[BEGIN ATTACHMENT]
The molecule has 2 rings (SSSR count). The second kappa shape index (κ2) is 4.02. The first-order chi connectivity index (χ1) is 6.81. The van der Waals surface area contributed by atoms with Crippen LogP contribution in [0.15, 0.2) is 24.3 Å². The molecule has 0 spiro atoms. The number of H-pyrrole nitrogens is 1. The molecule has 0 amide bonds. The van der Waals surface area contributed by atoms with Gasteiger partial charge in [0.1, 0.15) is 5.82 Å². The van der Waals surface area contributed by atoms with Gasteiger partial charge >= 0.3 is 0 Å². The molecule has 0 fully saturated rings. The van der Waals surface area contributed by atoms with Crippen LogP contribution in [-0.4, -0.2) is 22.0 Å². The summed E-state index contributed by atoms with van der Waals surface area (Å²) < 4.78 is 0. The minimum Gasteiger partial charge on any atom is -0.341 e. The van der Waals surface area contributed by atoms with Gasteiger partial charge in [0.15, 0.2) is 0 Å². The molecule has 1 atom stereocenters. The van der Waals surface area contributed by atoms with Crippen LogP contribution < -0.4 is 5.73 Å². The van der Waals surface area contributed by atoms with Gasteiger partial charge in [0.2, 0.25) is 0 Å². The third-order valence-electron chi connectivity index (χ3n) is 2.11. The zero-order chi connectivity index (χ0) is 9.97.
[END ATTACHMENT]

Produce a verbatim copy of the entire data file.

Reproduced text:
The molecule has 2 rings (SSSR count). The second kappa shape index (κ2) is 4.02. The first-order chi connectivity index (χ1) is 6.81. The van der Waals surface area contributed by atoms with Crippen LogP contribution in [0.15, 0.2) is 24.3 Å². The molecule has 0 spiro atoms. The number of H-pyrrole nitrogens is 1. The molecule has 0 amide bonds. The van der Waals surface area contributed by atoms with Gasteiger partial charge in [0.1, 0.15) is 5.82 Å². The van der Waals surface area contributed by atoms with Gasteiger partial charge >= 0.3 is 0 Å². The molecule has 0 fully saturated rings. The van der Waals surface area contributed by atoms with Crippen LogP contribution in [-0.4, -0.2) is 22.0 Å². The summed E-state index contributed by atoms with van der Waals surface area (Å²) < 4.78 is 0. The minimum Gasteiger partial charge on any atom is -0.341 e. The van der Waals surface area contributed by atoms with Gasteiger partial charge in [0.15, 0.2) is 0 Å². The molecule has 1 atom stereocenters. The van der Waals surface area contributed by atoms with Crippen LogP contribution < -0.4 is 5.73 Å². The van der Waals surface area contributed by atoms with Gasteiger partial charge in [0.2, 0.25) is 0 Å². The third-order valence-electron chi connectivity index (χ3n) is 2.11. The zero-order chi connectivity index (χ0) is 9.97.